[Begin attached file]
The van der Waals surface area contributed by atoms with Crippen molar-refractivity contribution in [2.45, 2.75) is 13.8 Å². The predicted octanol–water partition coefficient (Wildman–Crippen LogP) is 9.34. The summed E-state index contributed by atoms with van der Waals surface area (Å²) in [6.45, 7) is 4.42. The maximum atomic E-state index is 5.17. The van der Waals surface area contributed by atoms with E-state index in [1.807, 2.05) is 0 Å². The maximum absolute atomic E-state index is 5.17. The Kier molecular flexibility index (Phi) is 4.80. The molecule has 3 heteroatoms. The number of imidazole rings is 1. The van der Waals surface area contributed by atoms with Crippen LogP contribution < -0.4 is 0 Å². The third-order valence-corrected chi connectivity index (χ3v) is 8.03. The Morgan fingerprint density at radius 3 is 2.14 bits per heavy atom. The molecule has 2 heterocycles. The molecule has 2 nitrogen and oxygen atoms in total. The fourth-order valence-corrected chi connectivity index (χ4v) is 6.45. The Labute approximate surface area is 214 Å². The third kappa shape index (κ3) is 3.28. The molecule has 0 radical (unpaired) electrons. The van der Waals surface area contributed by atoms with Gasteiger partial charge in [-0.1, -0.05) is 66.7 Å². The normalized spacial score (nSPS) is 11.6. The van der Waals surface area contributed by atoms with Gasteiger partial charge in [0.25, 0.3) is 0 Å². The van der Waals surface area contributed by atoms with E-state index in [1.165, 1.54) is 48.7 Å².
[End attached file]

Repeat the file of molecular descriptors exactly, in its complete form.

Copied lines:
The van der Waals surface area contributed by atoms with Crippen molar-refractivity contribution in [2.45, 2.75) is 13.8 Å². The predicted octanol–water partition coefficient (Wildman–Crippen LogP) is 9.34. The summed E-state index contributed by atoms with van der Waals surface area (Å²) in [6.45, 7) is 4.42. The maximum atomic E-state index is 5.17. The van der Waals surface area contributed by atoms with E-state index in [1.807, 2.05) is 0 Å². The maximum absolute atomic E-state index is 5.17. The Kier molecular flexibility index (Phi) is 4.80. The molecule has 3 heteroatoms. The number of imidazole rings is 1. The van der Waals surface area contributed by atoms with Crippen LogP contribution < -0.4 is 0 Å². The third-order valence-corrected chi connectivity index (χ3v) is 8.03. The Morgan fingerprint density at radius 3 is 2.14 bits per heavy atom. The molecule has 2 heterocycles. The molecule has 2 nitrogen and oxygen atoms in total. The fourth-order valence-corrected chi connectivity index (χ4v) is 6.45. The Labute approximate surface area is 214 Å². The third kappa shape index (κ3) is 3.28. The molecule has 0 radical (unpaired) electrons. The van der Waals surface area contributed by atoms with Gasteiger partial charge in [-0.1, -0.05) is 66.7 Å². The normalized spacial score (nSPS) is 11.6. The van der Waals surface area contributed by atoms with Gasteiger partial charge in [0.25, 0.3) is 0 Å². The van der Waals surface area contributed by atoms with E-state index in [1.165, 1.54) is 48.7 Å².